We restrict our attention to the first sixty seconds of shifts, and we only consider 5v5 events. The shots we measure here are all shots by the home team, that is, blocks, misses, saves, and goals; we do not adjust them in any way. As we would expect, all three rates begin at zero, since shots in the same second as a faceoff are extremely rare. The rapid onslaught of shots after offensive-zone faceoffs is to be expected, jumping quickly to around three times overall 5v5 average. However, it quickly settles down to "typical" pace, joining with the other two zones after around fifteen or twenty seconds. What is more interesting is that there is essentially no difference between neutral-zone or defensive-zone faceoffs; this curious asymmetry suggests that the two blue-lines are "farther apart" than they might appear. That is, these results suggest that defensive zone breakouts and gaining the offensive zone may be largely separate skills at the team level. This dovetails with the well-known but curiously not widespread fact that shot generation and shot suppression are only faintly correlated for individual players, about which another post in the future.
It is somewhat trickier to analyse on-the-fly shifts, in particular, we are stuck with the immediate question: where do they start? The puck can easily be shot from the red line to the far boards in under a second, so even if we had puck tracking capabilities we would not naively be able to simply mark on-the-fly shifts as happening "where the puck was" when a given player jumped over the boards. One thing we can do, however, is consider where the puck was before the shift change, and where it was after the change. We infer these locations approximately by looking at the location of the previous and following events in the play-by-play; where by event we mean any event, not just a shot. This gives nine different types of on-the-fly changes.
Not all of these nine shift types are equally common, though; the following table shows the breakdown:
For on-the-fly changes, we look back to the previous shift also to see if we can glean some more information.
In the above image, each type of on-the-fly change is coded with a two-character code and a coloured line style. For example, changes which happened after a defensive zone event and before an offensive zone event are coded "DO" and are shown with a dashed red line. The colours are used to show the previous event (red for defensive zone, black for neutral zone, blue for offensive zone) and the line styles show the following event---dotted for defensive zone, solid for neutral zone, dashed for offensive zone.
To the left of zero, before the change, the lines are strongly grouped according to colour; to the right, they are strongly grouped by line style. This strong grouping is itself remarkable. Furthermore, although all of the lines coalesce far away from the shift change, as was the case with faceoffs, they take much longer to do so; around thirty to forty seconds looking forwards and slightly longer still looking backwards. This marked separation suggests several things. Most obviously: the previous location of the puck is a very weak indicator of where it will next be found when a shift change is happening; moreover, the location of a puck shortly after an on-the-fly change is an even weaker predictor of where it was just before the change. This suggests that on-the-fly changes cannot be sharply localized and should not be thought of as being in a given zone. They are their own creature; they cannot be ignored or subsumed into neutral zone starts, as some have argued. Even more interestingly, the separation shows that, like a faceoff, the first few seconds after an on-the-fly change are vitally important, and winning this particular puck battle is the difference between a shift with many shots in it (the dashed lines) and a shift spent almost entirely defending (the dotted and solid lines).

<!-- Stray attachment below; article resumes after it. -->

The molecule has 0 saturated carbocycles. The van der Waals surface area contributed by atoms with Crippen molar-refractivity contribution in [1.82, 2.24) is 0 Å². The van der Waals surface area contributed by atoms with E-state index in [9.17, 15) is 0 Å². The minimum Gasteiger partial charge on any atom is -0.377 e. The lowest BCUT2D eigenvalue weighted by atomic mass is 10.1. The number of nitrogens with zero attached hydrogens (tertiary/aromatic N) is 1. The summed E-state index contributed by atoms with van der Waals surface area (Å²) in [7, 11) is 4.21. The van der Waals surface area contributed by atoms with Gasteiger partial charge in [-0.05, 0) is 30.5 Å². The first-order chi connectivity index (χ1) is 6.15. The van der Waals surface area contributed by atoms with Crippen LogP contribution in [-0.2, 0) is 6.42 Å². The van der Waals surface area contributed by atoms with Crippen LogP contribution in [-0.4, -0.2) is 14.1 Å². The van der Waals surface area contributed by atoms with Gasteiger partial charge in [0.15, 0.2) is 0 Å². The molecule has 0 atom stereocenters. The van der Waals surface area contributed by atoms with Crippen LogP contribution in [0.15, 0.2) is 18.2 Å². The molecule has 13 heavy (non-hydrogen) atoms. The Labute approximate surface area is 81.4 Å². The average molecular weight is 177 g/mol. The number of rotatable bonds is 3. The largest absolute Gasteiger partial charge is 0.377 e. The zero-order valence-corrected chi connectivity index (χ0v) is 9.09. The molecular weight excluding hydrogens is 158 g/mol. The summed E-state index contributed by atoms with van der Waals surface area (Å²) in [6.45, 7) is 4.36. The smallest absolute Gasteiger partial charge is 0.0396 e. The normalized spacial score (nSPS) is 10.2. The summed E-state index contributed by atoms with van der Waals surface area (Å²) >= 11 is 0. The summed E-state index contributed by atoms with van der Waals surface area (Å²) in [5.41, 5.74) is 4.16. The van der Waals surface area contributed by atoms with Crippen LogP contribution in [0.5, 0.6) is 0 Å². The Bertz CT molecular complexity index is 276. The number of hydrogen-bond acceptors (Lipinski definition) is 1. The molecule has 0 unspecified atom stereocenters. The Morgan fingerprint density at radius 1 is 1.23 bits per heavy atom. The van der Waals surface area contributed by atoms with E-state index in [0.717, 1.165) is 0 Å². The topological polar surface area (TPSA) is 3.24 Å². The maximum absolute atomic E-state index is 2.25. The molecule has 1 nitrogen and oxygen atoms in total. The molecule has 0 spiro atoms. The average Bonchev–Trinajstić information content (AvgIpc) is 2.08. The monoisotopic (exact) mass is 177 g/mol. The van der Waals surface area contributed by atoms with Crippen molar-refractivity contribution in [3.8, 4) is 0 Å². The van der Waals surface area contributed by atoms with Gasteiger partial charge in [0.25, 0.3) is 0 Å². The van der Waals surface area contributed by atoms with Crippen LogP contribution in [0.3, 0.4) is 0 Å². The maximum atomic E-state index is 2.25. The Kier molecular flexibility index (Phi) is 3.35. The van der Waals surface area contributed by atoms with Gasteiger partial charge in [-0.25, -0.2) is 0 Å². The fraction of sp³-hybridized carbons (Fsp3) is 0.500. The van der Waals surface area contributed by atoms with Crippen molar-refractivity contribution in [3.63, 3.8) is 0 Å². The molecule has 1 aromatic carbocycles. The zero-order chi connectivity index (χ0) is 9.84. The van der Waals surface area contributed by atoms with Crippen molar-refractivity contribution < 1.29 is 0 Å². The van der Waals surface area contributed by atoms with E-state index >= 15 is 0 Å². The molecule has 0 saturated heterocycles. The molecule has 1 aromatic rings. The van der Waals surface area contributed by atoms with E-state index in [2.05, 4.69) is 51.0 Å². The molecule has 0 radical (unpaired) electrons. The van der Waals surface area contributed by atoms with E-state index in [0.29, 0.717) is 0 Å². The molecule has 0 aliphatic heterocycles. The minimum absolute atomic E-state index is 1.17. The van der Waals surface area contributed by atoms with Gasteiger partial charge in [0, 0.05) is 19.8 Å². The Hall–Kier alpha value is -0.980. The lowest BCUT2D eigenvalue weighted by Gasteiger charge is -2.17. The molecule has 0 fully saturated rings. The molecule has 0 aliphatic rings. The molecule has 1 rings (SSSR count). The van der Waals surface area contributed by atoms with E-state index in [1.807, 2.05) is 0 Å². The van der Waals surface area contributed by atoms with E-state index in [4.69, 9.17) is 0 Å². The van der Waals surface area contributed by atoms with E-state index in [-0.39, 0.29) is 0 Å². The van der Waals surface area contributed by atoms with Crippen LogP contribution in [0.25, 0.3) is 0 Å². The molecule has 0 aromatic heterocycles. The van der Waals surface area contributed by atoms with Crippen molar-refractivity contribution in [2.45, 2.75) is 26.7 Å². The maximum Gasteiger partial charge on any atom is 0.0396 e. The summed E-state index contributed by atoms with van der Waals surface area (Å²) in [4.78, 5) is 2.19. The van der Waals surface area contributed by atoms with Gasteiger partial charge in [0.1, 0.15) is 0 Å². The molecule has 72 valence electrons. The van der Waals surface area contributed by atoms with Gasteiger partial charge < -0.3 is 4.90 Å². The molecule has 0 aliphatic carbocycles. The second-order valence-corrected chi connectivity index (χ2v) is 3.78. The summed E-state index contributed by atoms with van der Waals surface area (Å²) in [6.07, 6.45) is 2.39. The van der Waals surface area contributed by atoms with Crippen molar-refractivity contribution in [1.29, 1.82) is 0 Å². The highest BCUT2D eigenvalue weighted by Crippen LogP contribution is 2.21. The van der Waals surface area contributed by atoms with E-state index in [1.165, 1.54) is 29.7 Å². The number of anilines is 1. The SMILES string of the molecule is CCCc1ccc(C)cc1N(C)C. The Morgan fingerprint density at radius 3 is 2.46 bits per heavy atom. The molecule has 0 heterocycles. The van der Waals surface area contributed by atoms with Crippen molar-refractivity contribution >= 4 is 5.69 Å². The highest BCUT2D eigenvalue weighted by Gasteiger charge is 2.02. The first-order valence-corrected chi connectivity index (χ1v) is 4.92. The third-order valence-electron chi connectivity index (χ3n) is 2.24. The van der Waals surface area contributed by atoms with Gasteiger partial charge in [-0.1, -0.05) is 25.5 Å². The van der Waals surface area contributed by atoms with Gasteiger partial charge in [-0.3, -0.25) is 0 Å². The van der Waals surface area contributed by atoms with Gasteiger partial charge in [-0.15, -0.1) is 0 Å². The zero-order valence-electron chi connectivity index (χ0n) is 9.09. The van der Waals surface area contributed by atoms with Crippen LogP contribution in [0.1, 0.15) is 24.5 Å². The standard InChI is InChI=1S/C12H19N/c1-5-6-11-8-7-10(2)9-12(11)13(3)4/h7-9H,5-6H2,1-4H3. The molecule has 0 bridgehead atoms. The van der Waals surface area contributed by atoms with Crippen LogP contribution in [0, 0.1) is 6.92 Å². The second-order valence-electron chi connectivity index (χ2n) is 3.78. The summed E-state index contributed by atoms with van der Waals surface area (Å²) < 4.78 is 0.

Of secondary interest, but curious, most of the lines show pronounced jumps in shot rates just before the shift change; this is likely because most shots relinquish possession of the puck and those which do not result in faceoffs (goals and some saves) will, if the time is right, lead to a change on the fly.
In closing, I record here some other patterns which do not appear in this data. For instance, one might wonder if the away team has different results than the home team; they do not. Even more surprisingly, both of the above graphs are unchanged when restricting our attention to single periods; the much-ballyhoed "long change" of the second period cannot be detected at this level.
In later parts of this series, we'll look at quantitative adjustments based on these measurements, with an eye to developing a defensible quantitative adjustment for deployment, and we'll have some graphs which show what different players do with different starts.